K: So those are the three possibilities. And the other is John's thought, because John clings to life. John's desires are there in the air, not in the room.

A: Immaterially.

K: Yes, they are there just like a thought.

A: And does that mean that John is conscious and there is a being who is self-conscious calling himself John, thinking those thoughts?

K: I doubt it.

A: I think that is what the people who believe in reincarnation would postulate.

K: See what happens, Sir. This makes four possibilities and the idea that John whose physical body is gone, exists in thought.

A: In his own thought or someone else's?

K: In his own thought.

A: Exists as a thinking entity.

K: As a thinking entity exists.

A: As a conscious being.

K: That is - listen to this, it's rather interesting - John continues because he is the world of vulgarity, of greed, of envy, of drinking, and of competition. That is the common pattern of man. It continues and John may be identified with that, or is that.

A: John is the desires, the thoughts, the beliefs, the associations.

K: Of the world.

A: Which are incarnate and which are material.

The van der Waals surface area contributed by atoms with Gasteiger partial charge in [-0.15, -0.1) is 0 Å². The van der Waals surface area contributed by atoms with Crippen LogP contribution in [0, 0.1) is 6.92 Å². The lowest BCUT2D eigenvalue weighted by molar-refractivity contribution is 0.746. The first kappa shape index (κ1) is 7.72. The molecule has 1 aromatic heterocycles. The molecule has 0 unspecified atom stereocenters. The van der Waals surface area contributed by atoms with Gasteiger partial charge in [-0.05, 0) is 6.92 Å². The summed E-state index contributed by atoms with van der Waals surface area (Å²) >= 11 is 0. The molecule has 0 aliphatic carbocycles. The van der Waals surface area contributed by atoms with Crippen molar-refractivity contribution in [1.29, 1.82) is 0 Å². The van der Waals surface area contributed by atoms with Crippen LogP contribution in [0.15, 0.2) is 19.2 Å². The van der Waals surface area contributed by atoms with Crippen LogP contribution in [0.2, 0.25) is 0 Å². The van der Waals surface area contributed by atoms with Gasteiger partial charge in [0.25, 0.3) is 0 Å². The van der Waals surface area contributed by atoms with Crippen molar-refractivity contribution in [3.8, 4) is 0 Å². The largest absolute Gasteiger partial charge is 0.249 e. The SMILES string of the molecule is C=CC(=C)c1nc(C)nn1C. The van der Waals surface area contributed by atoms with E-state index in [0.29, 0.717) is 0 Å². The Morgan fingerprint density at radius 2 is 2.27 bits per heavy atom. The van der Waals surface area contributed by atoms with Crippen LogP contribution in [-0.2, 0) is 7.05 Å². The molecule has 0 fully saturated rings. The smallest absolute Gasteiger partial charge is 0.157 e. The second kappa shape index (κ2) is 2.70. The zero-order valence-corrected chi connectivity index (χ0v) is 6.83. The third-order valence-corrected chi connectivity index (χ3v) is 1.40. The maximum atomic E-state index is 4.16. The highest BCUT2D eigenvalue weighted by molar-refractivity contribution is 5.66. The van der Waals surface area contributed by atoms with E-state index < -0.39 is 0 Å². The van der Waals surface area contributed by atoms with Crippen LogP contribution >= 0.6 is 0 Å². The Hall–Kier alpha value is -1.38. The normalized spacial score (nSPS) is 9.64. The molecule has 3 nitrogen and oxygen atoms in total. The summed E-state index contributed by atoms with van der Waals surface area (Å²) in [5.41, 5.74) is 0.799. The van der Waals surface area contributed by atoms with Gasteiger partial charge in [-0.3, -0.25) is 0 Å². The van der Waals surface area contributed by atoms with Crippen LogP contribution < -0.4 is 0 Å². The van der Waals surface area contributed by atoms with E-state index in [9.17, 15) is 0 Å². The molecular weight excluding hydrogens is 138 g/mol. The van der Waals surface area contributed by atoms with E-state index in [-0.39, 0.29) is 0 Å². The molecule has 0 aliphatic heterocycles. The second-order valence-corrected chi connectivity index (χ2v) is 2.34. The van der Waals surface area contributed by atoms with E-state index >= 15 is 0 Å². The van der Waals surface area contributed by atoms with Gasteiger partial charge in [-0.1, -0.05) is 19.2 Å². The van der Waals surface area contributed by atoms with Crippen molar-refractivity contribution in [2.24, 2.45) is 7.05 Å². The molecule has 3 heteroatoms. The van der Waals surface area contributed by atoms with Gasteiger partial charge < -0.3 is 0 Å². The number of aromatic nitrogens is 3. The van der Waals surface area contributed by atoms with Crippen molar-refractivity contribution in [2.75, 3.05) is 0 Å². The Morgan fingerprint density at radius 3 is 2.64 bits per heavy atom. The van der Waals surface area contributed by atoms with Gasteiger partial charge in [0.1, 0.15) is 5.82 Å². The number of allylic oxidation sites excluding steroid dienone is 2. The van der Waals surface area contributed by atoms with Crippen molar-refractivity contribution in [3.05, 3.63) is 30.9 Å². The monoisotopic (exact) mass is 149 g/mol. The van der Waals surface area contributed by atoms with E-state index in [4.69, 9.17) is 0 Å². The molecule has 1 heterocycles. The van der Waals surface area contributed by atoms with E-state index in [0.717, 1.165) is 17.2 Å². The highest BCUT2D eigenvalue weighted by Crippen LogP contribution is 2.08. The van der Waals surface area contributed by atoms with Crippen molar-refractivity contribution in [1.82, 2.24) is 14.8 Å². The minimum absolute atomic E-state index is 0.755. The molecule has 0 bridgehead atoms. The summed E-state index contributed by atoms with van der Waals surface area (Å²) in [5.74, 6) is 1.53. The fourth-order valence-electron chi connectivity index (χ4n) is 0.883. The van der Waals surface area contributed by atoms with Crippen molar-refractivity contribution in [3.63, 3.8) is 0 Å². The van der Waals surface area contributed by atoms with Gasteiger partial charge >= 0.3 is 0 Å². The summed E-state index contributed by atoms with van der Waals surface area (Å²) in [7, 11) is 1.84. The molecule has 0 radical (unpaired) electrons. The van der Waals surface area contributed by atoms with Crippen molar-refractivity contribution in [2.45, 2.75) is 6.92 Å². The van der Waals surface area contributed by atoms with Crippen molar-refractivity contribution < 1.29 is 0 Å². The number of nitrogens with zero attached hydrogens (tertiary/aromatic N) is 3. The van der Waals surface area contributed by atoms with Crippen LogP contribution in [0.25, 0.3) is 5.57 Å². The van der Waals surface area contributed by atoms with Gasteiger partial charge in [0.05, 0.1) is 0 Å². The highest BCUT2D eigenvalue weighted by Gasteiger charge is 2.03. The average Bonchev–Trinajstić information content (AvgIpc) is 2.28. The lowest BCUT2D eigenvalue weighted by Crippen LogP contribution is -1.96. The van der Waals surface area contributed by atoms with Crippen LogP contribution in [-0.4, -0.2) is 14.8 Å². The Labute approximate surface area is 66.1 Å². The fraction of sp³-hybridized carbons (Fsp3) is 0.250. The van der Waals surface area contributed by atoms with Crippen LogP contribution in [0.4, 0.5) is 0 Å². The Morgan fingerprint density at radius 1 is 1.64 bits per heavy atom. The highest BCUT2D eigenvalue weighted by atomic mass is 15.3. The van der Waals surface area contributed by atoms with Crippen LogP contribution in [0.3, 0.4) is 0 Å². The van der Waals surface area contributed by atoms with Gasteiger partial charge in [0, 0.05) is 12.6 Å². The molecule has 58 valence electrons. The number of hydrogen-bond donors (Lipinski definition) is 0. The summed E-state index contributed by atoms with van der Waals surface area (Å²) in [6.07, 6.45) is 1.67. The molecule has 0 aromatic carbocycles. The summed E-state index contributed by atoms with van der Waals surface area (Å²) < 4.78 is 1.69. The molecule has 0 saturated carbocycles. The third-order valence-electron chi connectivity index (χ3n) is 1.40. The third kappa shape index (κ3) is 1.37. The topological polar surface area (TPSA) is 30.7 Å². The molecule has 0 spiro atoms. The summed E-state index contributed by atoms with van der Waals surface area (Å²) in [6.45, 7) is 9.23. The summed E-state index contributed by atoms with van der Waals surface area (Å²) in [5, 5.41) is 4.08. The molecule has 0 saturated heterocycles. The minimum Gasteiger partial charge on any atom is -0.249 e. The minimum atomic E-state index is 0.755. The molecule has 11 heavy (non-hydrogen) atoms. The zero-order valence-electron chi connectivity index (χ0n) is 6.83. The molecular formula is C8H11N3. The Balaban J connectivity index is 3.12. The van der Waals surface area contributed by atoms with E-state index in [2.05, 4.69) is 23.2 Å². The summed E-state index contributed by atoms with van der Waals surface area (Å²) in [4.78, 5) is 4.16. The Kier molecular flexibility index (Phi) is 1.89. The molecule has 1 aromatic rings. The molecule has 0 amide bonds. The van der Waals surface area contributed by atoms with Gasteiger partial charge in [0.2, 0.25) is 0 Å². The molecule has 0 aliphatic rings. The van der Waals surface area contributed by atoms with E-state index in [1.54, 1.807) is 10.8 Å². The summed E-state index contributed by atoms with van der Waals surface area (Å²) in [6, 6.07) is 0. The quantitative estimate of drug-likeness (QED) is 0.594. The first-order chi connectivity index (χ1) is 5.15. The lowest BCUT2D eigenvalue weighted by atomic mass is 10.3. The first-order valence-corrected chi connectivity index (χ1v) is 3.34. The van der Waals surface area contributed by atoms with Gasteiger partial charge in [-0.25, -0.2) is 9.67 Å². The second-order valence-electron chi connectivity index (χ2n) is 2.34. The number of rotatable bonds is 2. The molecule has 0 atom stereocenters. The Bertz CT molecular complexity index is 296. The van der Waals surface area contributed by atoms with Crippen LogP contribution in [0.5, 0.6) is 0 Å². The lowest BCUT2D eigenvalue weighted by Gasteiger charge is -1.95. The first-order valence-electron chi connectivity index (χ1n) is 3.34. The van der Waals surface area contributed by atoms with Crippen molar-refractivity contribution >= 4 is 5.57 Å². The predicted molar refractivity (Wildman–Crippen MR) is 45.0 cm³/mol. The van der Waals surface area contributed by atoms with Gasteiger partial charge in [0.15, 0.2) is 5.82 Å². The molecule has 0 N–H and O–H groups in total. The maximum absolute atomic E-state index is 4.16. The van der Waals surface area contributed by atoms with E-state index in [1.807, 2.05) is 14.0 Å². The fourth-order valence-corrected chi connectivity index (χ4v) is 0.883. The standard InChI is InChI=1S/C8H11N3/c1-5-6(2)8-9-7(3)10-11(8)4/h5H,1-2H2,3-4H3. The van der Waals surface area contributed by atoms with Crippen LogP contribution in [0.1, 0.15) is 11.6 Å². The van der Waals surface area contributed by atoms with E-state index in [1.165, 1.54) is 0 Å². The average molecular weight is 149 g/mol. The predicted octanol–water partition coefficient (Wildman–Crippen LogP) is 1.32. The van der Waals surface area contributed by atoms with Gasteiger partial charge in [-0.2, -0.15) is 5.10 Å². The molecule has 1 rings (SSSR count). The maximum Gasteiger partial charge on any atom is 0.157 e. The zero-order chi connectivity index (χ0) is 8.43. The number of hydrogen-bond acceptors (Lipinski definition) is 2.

K: Which is the world - which is everybody.

A: This is a big thing you are saying. It would be nice if you could explain it a bit better. When you say John persists, John continues because there is a continuation of the vulgar in him - the vulgar being worldly, material association.

K: That is right: fear, wanting power, position.

A: Desire to be as an entity.

K: So that, because that is a common thing of the world and the world does incarnate.

A: You say the world does incarnate.

K: Take the mass of the people. They are caught in this stream and that stream goes on. I may have a son who is part of that stream and in that stream there is John also, as a human being who is caught in it. And my son may remember some of John's attitudes.

A: Ah but you are saying something different.

K: Yes.

A: You are saying that John is contained in all the memories that different people have of him. In that respect we can see that he does exist. Because I remember a friend of mine died not long ago, and it was very clear to me when I thought about it that in fact he was very much alive in the memories of all the people who had loved him.

K: That's just it.

A: Therefore, he was not absent from the world, he was still in the stream of events which we call the world, which is the lives of different people who had associated with him. In that sense we see that he can perhaps live forever.

K: Unless he breaks away from it - breaks away from the stream. A man who is not vulgar - let's use that word, vulgar, representing all this ... greed, envy, power, position, hatred, desires, all that - let's call that vulgar. Unless I am free from the vulgar, I will continue representing the whole of vulgarity, the whole vulgarity of man.